Gladys, on a good day – I am told – gets it. But right now she has been so distracted by the former Member for Dodgy, the pandemic and the resultant economic wobbles that she has let this get away from her. Hence the move by the smart and brave Libs in the Upper House to hold the Nats off until she can get back on top of this.
Upbeat news of the week
Despite that sense of end-of-days that seems to come with the evening news lately – the plague, the lockdowns, Trump being Trump – the hit musical Hamilton is still on its way from its stunning run in New York and still on course to open in Sydney Town on March 27. After the announcement of the Australian cast last Monday, I talked to Michael Cassell, the impresario who is bringing it all together, and he spoke sagely of the challenges of preparing such a musical in the age of COVID, and with joy how it is all coming together now.
“Ahead of the announcement,” he says, “we gathered the cast over Zoom for the very first time to introduce each other last Saturday morning. It was one of the most exciting things to be involved in 2020 ... It was a highly enthusiastic and emotional meeting with our cast literally dialling in from all corners of the country. Meanwhile, costumes, shoes and wigs are being built and measured at our workshops over in Leichhardt. We have some members of the costume team with us but the majority of the design team are joining us each day (at ungodly hours) from New York!”
Interestingly, word has spread, and already more than 25 per cent of ticket sales have gone to Victorians, which makes it a great driver of domestic tourism in Sydney Town. Another 70k tickets go on sale this week. I repeat: it is the best musical I have ever seen, and I have seen it five times.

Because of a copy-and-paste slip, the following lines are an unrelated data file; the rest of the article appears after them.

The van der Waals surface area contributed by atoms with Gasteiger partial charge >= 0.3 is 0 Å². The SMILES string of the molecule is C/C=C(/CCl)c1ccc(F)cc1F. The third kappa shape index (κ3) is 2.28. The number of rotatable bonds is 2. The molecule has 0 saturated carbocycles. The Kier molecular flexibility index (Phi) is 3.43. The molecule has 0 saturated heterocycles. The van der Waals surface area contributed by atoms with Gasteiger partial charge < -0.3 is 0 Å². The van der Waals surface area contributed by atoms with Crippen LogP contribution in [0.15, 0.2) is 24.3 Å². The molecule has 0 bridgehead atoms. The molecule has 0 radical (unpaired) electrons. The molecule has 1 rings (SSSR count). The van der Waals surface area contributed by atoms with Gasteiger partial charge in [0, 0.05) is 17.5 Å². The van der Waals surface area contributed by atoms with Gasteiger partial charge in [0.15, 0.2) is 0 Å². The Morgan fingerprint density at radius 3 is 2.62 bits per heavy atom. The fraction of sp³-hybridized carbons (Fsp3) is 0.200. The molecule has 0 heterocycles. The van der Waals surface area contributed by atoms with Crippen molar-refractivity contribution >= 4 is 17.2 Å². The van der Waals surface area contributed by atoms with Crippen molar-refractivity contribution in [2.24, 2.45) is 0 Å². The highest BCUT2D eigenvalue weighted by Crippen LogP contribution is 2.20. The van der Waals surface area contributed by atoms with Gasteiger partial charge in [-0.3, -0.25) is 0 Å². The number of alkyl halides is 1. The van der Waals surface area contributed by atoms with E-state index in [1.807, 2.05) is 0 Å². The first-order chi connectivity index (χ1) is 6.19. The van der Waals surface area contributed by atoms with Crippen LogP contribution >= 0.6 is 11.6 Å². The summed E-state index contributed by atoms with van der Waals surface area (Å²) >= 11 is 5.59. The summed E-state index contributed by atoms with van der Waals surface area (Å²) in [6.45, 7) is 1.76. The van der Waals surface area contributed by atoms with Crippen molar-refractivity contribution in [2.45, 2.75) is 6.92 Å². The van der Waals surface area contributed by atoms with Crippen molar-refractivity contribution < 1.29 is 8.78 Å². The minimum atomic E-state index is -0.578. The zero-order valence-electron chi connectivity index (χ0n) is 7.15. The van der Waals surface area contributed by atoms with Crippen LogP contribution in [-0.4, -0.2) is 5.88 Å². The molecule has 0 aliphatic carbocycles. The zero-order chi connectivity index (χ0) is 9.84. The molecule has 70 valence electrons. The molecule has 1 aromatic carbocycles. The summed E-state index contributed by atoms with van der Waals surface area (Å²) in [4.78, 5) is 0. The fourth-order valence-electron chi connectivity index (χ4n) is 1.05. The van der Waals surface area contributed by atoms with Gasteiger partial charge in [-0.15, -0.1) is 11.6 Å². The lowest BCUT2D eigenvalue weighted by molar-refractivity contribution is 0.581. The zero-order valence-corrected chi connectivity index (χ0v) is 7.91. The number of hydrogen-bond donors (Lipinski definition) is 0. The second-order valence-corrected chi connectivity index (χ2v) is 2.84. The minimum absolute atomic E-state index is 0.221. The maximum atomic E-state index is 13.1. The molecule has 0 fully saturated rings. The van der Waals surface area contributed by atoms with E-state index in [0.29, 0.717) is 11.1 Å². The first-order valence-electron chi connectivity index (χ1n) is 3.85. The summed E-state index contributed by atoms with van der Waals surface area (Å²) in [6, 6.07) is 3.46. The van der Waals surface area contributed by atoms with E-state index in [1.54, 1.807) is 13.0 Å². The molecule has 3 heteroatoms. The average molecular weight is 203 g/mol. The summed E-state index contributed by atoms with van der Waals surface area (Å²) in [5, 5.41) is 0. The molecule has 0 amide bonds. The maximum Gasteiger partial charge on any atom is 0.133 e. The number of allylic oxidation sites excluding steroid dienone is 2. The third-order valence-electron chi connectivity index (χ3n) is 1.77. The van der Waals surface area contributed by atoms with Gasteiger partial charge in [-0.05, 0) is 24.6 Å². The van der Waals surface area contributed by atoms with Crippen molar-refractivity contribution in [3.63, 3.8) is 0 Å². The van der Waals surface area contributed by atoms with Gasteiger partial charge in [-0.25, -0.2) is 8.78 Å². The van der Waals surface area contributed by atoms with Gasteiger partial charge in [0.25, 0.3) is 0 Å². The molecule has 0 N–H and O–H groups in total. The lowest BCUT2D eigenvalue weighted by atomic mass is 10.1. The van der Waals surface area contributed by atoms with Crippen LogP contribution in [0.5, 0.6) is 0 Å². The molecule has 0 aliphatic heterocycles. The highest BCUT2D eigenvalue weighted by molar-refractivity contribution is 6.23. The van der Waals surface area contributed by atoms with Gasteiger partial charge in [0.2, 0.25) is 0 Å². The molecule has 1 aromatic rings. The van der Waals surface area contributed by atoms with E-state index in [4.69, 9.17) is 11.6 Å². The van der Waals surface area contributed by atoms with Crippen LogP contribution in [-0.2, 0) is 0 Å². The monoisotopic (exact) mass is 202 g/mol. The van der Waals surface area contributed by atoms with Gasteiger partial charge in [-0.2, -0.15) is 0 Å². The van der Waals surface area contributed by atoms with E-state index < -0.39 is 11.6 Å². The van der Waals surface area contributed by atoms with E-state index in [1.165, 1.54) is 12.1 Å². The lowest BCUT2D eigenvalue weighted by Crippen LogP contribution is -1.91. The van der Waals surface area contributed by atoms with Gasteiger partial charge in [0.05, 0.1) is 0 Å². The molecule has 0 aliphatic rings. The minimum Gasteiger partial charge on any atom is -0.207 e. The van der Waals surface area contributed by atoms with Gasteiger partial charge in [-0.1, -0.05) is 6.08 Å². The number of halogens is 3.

In the meantime
Meantime, the best line of the week goes to one Anne Remy, an American writer, who noted on Twitter – in the face of President Donald Trump’s outrageous refusal to honour the will of the people – a pearl for the ages. “It’s not actually a coup,” she observed, “unless it comes from the coup d'état region of France. Otherwise it’s just a sparkling authoritarian takeover.”
Joke of the week
A man and his wife are dining at a plush restaurant, and the husband keeps staring at a drunken woman swigging her drink as she sits alone at a nearby table. Noticing this, his wife asks, ''Do you know her?''
''Yes,'' sighs the husband. ''She’s my ex-girlfriend. I understand she took to drinking right after we split up seven years ago and I hear she hasn’t been sober since.''
''Goodness gracious!'' says the wife. ''Who would think a person could go on celebrating that long?''
What They Said
“The Secret Service would escort him off, they would treat him like any old man who’d wandered on the property.” An un-named former US official, previously involved in the transition from President Obama to Trump, if the latter refuses to leave on January 20.
“There is an epidemic of delusion that is spreading out from the White House and infecting the entire Republican Party in the wake of this election. President Trump didn't win the election. Every single one of my colleagues knows this.” Democrat Senator Chris Murphy, said in a Senate speech.
“Look, given I’m a ranga, I’ve always looked after my skin ... I am outside a lot, but I am aware of the dangers with being a redhead and the sun. It just shows you can’t be too careful. Go and get your skin checked, even if you think it couldn’t be a cancer and even if you are being careful.” Paul Vautin, who recently found he had skin cancer on his face. He is using a chemo-type skin cream.